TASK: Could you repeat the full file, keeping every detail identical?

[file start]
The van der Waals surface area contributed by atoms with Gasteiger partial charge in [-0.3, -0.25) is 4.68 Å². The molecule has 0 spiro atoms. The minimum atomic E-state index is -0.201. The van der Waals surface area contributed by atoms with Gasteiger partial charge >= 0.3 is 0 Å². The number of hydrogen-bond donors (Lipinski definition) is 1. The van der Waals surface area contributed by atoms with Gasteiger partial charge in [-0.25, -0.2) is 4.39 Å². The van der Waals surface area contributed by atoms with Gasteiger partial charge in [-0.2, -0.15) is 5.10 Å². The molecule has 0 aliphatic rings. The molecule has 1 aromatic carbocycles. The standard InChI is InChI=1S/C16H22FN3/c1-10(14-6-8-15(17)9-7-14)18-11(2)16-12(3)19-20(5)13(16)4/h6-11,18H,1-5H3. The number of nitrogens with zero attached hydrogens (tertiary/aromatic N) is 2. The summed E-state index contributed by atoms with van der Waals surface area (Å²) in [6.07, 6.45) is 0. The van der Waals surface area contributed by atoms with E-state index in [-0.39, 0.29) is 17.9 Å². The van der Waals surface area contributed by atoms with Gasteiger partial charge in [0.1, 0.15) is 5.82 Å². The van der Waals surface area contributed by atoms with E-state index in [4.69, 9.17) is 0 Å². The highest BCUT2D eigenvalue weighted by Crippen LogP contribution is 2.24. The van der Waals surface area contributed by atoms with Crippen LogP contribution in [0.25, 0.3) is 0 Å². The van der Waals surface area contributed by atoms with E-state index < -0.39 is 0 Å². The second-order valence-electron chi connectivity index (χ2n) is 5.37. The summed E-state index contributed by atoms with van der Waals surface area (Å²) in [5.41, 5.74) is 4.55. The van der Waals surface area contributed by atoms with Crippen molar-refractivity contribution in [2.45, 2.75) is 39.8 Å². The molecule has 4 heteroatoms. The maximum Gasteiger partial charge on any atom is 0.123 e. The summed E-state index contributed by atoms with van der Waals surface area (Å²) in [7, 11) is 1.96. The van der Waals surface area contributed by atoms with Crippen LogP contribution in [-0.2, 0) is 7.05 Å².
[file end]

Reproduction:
The van der Waals surface area contributed by atoms with Gasteiger partial charge in [-0.3, -0.25) is 4.68 Å². The molecule has 0 spiro atoms. The minimum atomic E-state index is -0.201. The van der Waals surface area contributed by atoms with Gasteiger partial charge >= 0.3 is 0 Å². The number of hydrogen-bond donors (Lipinski definition) is 1. The van der Waals surface area contributed by atoms with Gasteiger partial charge in [-0.25, -0.2) is 4.39 Å². The van der Waals surface area contributed by atoms with Gasteiger partial charge in [-0.2, -0.15) is 5.10 Å². The molecule has 0 aliphatic rings. The molecule has 1 aromatic carbocycles. The standard InChI is InChI=1S/C16H22FN3/c1-10(14-6-8-15(17)9-7-14)18-11(2)16-12(3)19-20(5)13(16)4/h6-11,18H,1-5H3. The number of nitrogens with zero attached hydrogens (tertiary/aromatic N) is 2. The summed E-state index contributed by atoms with van der Waals surface area (Å²) in [6.07, 6.45) is 0. The van der Waals surface area contributed by atoms with E-state index in [-0.39, 0.29) is 17.9 Å². The van der Waals surface area contributed by atoms with Gasteiger partial charge in [0.1, 0.15) is 5.82 Å². The van der Waals surface area contributed by atoms with E-state index in [4.69, 9.17) is 0 Å². The highest BCUT2D eigenvalue weighted by Crippen LogP contribution is 2.24. The van der Waals surface area contributed by atoms with Crippen LogP contribution in [0.25, 0.3) is 0 Å². The van der Waals surface area contributed by atoms with E-state index < -0.39 is 0 Å². The second-order valence-electron chi connectivity index (χ2n) is 5.37. The summed E-state index contributed by atoms with van der Waals surface area (Å²) in [5.41, 5.74) is 4.55. The van der Waals surface area contributed by atoms with Crippen molar-refractivity contribution in [2.45, 2.75) is 39.8 Å². The molecule has 4 heteroatoms. The maximum Gasteiger partial charge on any atom is 0.123 e. The summed E-state index contributed by atoms with van der Waals surface area (Å²) in [7, 11) is 1.96. The van der Waals surface area contributed by atoms with Crippen LogP contribution in [-0.2, 0) is 7.05 Å².